Police Chief David Gerdes said that over the last five years, the city has averaged 11 murders--down from the highs of the early 1990s, when the city routinely recorded at least 20 murders annually.
Will County had 21 murders in 2002, up from nine in 2001. Sheriff Paul Kaupas said his department investigated eight of the 21 murders last year.
Six of the killings were in two incidents--the two Dwight children whose bodies were found in the Des Plaines River in December and a quadruple homicide in rural Will. In that case, Brian Nelson, 20, is charged with killing his ex-girlfriend, her father, her brother and a family friend.
Gun buybacks touted
In Lake County, homicides were down to 13 in 2002 from 19 in 2001, according to the Lake County coroner's office.
Only two of those 13 homicides were the result of gunshots.
"It's really hard to say why that is," said Waukegan Detective Don Meadie, who is assistant commander of the Lake County Major Crimes Task Force. "But hopefully our gun buyback program has been effective."
Lake County has bought nearly 1,000 guns from residents in the last two years, which Meadie said may at least eliminate guns as an option in some domestic disputes or from being available to home burglars.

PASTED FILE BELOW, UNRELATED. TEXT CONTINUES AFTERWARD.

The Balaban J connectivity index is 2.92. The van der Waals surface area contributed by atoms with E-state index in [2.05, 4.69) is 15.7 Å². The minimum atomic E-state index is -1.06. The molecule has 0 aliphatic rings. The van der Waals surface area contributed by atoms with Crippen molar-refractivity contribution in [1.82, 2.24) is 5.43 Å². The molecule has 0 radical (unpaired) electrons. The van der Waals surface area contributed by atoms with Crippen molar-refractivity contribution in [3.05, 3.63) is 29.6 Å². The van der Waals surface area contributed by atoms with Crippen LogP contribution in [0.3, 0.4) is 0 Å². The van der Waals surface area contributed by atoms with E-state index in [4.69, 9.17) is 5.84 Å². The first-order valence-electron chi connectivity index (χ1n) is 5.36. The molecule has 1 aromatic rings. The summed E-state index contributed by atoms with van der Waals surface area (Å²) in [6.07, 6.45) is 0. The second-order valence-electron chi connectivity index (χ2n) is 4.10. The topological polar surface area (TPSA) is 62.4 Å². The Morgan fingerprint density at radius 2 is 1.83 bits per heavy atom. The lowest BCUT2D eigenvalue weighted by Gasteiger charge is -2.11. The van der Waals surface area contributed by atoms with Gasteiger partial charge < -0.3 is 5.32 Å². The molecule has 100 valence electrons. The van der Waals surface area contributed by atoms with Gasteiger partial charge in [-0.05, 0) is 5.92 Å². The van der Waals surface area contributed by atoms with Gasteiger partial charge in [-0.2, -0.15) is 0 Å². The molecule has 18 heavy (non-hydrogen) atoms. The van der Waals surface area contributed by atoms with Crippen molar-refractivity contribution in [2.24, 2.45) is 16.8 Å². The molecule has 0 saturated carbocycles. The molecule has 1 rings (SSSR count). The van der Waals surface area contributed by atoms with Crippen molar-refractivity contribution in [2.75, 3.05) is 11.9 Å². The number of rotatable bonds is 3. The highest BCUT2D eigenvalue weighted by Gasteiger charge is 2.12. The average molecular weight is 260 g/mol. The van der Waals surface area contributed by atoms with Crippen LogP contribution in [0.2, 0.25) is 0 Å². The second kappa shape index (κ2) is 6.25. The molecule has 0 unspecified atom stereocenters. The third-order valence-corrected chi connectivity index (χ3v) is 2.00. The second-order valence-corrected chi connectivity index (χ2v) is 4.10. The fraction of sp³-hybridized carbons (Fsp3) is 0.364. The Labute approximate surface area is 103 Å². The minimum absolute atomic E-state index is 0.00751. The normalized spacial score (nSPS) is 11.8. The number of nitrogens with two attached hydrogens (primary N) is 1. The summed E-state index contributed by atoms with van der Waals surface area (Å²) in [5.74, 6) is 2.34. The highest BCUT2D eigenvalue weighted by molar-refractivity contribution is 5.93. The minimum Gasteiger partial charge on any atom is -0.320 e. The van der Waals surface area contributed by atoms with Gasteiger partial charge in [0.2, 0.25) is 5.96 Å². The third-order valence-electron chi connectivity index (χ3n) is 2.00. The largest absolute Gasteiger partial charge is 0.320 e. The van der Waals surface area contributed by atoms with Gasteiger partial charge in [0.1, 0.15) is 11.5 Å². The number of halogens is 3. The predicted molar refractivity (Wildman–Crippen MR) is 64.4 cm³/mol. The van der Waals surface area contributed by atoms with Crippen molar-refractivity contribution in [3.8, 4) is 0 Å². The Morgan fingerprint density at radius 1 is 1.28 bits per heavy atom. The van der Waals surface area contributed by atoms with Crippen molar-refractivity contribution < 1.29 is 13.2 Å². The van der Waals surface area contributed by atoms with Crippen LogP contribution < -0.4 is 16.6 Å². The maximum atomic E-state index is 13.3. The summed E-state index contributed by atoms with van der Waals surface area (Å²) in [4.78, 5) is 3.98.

In the 1980s, Lake County had as many as 40 homicides in a year, but that figure has been on a decline, reaching a recent low of eight in 2000.
In McHenry County, there were three murders, down one from the year before.
Elgin had three homicides in 2002 compared with eight in 2001, police said. Arlington Heights had two last year, down from three in 2001.
PHOTO (color): A memorial still marks where Englewood High School student and basketball star Maurice Davis was gunned down two weeks ago. Guns are used in 80 percent of Chicago killings, police said. Tribune photo by Nancy Stone.
GRAPHIC (color): Chicago homicide rate still No.1
Though the number of homicides in Chicago in 2002 dropped below the total in Los Angeles, Chicago still had the highest murder rate among the three largest cities.
- See microfilm for complete graphic.
Copyright 2003, Chicago Tribune